> SOUTHERN INDIANA —
The 9th District U.S. Congressional Democratic primary is packed with five candidates vying to garner their party’s nod Tuesday and move forward to challenge incumbent Republican Rep. Todd Young in November.
Jonathan George, John Miller, Shelli Yoder, Robert Winningham and John Tilford round out the Democratic ticket for the 9th District House race.
Yoder, 43, is a former Miss Indiana who said her dissatisfaction with the current political representation for working class Hoosiers pushed her into joining the race.
Winningham, 50, worked under former Congressman Lee Hamilton primarily assisting in economic development projects.
George, 55, has a storied history in the military including overseeing the training of Afghanistan security forces as well as commanding two Air Force wings and a B-2 Stealth Bomber squadron.
Miller, 55, said both Republicans and Democrats have failed the American people and is campaigning as a candidate who will fight against corporate greed, in part by pushing to bring back Glass-Steagall regulations as a way to monitor lending institutions.
Tilford, 65, also has an extensive military background and has vowed to only serve one term if he’s elected to Congress. Additionally, Tilford isn’t accepting private campaign donations.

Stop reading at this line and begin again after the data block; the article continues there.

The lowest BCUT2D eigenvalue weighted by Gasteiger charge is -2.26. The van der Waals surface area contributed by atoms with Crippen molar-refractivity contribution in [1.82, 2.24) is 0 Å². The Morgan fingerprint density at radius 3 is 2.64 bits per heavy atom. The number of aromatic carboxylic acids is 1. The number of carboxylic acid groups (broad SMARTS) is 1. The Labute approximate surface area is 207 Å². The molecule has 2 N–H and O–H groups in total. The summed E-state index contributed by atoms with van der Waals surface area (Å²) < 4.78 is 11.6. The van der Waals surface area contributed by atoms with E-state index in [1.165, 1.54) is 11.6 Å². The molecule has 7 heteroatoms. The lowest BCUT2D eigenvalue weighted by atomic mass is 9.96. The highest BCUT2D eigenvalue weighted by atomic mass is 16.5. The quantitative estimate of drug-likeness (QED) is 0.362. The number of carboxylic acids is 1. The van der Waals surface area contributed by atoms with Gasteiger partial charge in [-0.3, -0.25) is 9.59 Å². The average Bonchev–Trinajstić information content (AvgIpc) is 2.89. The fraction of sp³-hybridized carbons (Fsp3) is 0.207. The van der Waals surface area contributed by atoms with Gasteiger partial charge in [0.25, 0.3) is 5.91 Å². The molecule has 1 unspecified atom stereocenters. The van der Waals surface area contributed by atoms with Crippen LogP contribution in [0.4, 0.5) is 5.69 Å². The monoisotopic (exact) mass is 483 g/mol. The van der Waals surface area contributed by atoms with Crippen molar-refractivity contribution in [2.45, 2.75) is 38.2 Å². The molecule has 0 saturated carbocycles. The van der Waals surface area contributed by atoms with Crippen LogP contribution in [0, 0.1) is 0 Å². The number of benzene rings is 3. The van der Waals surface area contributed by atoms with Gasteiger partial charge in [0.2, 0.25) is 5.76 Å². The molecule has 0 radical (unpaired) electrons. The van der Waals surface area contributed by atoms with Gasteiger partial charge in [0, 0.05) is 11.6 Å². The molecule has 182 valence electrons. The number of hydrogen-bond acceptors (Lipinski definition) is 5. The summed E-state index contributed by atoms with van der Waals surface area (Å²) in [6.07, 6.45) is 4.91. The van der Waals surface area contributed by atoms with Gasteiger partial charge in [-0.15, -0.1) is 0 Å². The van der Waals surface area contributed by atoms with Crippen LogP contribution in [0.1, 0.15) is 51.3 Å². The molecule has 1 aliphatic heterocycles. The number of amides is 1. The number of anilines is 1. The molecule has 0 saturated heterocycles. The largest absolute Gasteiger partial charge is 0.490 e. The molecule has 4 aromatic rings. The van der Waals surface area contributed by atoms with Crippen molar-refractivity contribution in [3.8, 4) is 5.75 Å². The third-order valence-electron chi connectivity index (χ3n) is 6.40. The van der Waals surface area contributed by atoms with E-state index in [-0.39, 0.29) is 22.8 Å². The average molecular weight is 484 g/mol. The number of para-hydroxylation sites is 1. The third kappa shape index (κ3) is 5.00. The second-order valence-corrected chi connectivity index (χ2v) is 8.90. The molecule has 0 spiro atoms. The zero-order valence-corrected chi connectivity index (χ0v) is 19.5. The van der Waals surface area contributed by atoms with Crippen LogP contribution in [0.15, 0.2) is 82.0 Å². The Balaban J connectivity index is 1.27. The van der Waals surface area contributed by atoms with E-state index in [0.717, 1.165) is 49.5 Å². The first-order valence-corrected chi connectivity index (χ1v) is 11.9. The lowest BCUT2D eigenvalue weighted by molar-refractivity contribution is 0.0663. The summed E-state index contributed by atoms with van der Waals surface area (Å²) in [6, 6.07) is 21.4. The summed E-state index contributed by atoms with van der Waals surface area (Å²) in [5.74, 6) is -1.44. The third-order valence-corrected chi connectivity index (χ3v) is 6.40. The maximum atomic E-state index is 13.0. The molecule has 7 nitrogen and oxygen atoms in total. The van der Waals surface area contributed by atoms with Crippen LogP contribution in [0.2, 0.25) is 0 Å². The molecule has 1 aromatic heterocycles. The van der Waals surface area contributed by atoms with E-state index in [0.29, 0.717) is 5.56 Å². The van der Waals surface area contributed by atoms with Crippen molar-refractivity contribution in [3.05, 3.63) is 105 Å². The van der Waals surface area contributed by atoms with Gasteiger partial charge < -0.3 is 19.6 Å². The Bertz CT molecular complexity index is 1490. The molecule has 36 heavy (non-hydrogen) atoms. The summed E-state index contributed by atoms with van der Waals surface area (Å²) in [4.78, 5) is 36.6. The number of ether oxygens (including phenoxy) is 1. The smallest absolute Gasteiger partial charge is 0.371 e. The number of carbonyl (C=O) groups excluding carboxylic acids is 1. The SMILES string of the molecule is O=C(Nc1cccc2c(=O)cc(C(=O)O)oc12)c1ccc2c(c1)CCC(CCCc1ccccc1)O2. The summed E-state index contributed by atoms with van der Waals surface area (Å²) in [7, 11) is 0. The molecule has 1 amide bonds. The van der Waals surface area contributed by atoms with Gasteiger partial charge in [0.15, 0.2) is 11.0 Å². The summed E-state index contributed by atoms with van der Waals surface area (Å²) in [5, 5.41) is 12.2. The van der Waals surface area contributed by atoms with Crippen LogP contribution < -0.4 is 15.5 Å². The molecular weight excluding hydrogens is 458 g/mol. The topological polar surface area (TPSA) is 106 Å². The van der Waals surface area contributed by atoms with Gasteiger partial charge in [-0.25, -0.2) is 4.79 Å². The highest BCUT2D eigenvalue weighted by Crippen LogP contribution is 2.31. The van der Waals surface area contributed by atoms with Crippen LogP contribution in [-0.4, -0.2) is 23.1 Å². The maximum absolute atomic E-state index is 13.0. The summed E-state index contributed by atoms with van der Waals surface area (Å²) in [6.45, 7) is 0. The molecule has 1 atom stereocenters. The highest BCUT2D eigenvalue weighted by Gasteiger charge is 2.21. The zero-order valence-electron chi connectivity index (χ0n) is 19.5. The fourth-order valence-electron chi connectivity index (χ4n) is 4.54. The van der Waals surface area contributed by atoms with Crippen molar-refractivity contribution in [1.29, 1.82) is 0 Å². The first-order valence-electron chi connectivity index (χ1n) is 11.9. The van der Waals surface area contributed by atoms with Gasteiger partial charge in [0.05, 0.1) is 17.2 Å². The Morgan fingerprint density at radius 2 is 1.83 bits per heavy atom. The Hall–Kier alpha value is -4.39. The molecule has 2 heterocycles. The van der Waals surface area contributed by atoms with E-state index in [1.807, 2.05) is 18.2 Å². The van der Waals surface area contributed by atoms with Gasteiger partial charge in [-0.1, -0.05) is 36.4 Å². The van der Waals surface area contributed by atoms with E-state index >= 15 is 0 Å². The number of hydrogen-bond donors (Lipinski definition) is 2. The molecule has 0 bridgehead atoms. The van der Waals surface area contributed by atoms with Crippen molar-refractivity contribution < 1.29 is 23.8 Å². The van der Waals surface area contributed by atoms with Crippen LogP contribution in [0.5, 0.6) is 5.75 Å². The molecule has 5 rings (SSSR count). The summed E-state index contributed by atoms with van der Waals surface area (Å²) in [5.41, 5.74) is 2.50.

George: “I’m concerned about humanity”
George said he didn’t give much thought to running for public office until he returned home to Lawrence County after serving overseas and found that the country was “looking worse than when it did when I was a youngster.”
“I’m concerned about our responsibility as Americans to continue to try and foster a better world,” said George, who joined the U.S. Air Force in 1981 and has been tabbed by the likes of President Ronald Reagan and President Barack Obama to serve in various roles including as a member of the National Security Staff.
While he doesn’t have a voting record to tout, George said his 30-year military career speaks for itself when it comes to management and performance. George oversaw billions of dollars in equipment and thousands of soldiers while leading the first three nights of air strikes against the Taliban in Afghanistan.
“I think that I’ve been exposed to a wide range of ideas and experiences that quickly give Southern Indiana a big boost if I get elected,” he said.
George actually advocated to only use air strikes in Afghanistan as opposed to an on ground invasion similar to what President George Bush did during the first Gulf War.
“I wish we had followed that with both Afghanistan and Iraq,” he said.
Agriculture, Social Security and education are also key issues for George, who believes the next two election cycles for America “may very well dictate what happens to the world.”
“I think we always feel that the next election is at a crucial time, and there certainly have been some that were at very crucial times, but this is maybe one of the most crucial times in our history because the word is changing so rapidly,” George said.
Learn more about George at www.georgeforcongress.com.